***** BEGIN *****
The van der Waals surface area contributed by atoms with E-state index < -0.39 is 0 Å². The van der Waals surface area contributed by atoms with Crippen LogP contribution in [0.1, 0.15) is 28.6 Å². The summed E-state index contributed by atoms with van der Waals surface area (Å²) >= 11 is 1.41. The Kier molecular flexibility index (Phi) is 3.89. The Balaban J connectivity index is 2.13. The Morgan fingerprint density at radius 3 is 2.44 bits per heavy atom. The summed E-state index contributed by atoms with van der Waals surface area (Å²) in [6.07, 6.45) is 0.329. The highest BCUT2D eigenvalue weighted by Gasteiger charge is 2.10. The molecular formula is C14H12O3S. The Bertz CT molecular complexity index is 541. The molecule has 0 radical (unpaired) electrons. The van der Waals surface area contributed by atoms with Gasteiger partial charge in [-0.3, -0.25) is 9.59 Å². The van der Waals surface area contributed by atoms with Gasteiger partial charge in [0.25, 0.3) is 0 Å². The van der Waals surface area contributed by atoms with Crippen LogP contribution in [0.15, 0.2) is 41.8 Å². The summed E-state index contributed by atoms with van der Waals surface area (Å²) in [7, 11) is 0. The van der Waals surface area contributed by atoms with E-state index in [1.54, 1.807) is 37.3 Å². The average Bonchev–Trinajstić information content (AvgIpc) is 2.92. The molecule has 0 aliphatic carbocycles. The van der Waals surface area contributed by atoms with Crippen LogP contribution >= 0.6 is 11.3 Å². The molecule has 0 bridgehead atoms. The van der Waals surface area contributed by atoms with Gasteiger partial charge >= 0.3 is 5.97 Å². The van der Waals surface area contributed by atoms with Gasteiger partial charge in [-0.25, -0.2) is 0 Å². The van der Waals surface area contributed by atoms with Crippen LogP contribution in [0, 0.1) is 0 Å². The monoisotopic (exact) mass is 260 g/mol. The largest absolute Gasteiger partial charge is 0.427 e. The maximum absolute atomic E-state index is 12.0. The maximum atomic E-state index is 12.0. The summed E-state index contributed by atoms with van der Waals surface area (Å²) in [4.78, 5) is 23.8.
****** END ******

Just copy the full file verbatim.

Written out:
The van der Waals surface area contributed by atoms with E-state index < -0.39 is 0 Å². The van der Waals surface area contributed by atoms with Crippen LogP contribution in [0.1, 0.15) is 28.6 Å². The summed E-state index contributed by atoms with van der Waals surface area (Å²) >= 11 is 1.41. The Kier molecular flexibility index (Phi) is 3.89. The Balaban J connectivity index is 2.13. The Morgan fingerprint density at radius 3 is 2.44 bits per heavy atom. The summed E-state index contributed by atoms with van der Waals surface area (Å²) in [6.07, 6.45) is 0.329. The highest BCUT2D eigenvalue weighted by Gasteiger charge is 2.10. The molecular formula is C14H12O3S. The Bertz CT molecular complexity index is 541. The molecule has 0 radical (unpaired) electrons. The van der Waals surface area contributed by atoms with Gasteiger partial charge in [-0.3, -0.25) is 9.59 Å². The van der Waals surface area contributed by atoms with Gasteiger partial charge in [0.25, 0.3) is 0 Å². The van der Waals surface area contributed by atoms with Crippen LogP contribution in [0.15, 0.2) is 41.8 Å². The summed E-state index contributed by atoms with van der Waals surface area (Å²) in [7, 11) is 0. The van der Waals surface area contributed by atoms with E-state index in [1.54, 1.807) is 37.3 Å². The average Bonchev–Trinajstić information content (AvgIpc) is 2.92. The molecule has 0 aliphatic carbocycles. The van der Waals surface area contributed by atoms with Crippen LogP contribution >= 0.6 is 11.3 Å². The molecule has 0 bridgehead atoms. The van der Waals surface area contributed by atoms with Gasteiger partial charge >= 0.3 is 5.97 Å². The van der Waals surface area contributed by atoms with Gasteiger partial charge in [-0.25, -0.2) is 0 Å². The van der Waals surface area contributed by atoms with Crippen LogP contribution in [0, 0.1) is 0 Å². The monoisotopic (exact) mass is 260 g/mol. The largest absolute Gasteiger partial charge is 0.427 e. The maximum absolute atomic E-state index is 12.0. The maximum atomic E-state index is 12.0. The summed E-state index contributed by atoms with van der Waals surface area (Å²) in [4.78, 5) is 23.8.